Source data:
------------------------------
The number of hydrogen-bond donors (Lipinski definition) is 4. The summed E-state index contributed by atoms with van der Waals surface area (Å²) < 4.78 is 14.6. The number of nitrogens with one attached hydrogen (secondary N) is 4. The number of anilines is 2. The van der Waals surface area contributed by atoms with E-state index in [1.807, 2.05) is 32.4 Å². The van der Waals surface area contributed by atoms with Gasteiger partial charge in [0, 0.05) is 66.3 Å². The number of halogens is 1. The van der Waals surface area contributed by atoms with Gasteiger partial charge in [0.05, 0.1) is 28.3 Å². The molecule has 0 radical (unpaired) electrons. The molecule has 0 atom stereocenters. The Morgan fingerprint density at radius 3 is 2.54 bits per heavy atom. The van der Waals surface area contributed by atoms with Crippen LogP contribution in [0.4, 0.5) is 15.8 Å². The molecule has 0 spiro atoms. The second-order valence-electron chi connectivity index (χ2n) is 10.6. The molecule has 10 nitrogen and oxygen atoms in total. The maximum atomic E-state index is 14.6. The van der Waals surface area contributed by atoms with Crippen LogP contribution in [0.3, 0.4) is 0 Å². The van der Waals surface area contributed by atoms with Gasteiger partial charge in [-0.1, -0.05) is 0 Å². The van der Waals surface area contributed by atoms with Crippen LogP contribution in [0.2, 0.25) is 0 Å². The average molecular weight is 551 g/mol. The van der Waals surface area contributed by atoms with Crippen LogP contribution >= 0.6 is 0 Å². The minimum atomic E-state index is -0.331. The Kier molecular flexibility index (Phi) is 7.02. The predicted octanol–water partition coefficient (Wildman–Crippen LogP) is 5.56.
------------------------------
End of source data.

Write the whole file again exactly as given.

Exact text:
The number of hydrogen-bond donors (Lipinski definition) is 4. The summed E-state index contributed by atoms with van der Waals surface area (Å²) < 4.78 is 14.6. The number of nitrogens with one attached hydrogen (secondary N) is 4. The number of anilines is 2. The van der Waals surface area contributed by atoms with E-state index in [1.807, 2.05) is 32.4 Å². The van der Waals surface area contributed by atoms with Gasteiger partial charge in [0, 0.05) is 66.3 Å². The number of halogens is 1. The van der Waals surface area contributed by atoms with Gasteiger partial charge in [0.05, 0.1) is 28.3 Å². The molecule has 0 radical (unpaired) electrons. The molecule has 0 atom stereocenters. The Morgan fingerprint density at radius 3 is 2.54 bits per heavy atom. The van der Waals surface area contributed by atoms with Crippen LogP contribution in [0.4, 0.5) is 15.8 Å². The molecule has 0 spiro atoms. The second-order valence-electron chi connectivity index (χ2n) is 10.6. The molecule has 10 nitrogen and oxygen atoms in total. The maximum atomic E-state index is 14.6. The van der Waals surface area contributed by atoms with Crippen LogP contribution in [0.3, 0.4) is 0 Å². The van der Waals surface area contributed by atoms with Gasteiger partial charge in [-0.1, -0.05) is 0 Å². The van der Waals surface area contributed by atoms with Crippen LogP contribution in [0.2, 0.25) is 0 Å². The average molecular weight is 551 g/mol. The van der Waals surface area contributed by atoms with Crippen LogP contribution >= 0.6 is 0 Å². The minimum atomic E-state index is -0.331. The Kier molecular flexibility index (Phi) is 7.02. The predicted octanol–water partition coefficient (Wildman–Crippen LogP) is 5.56.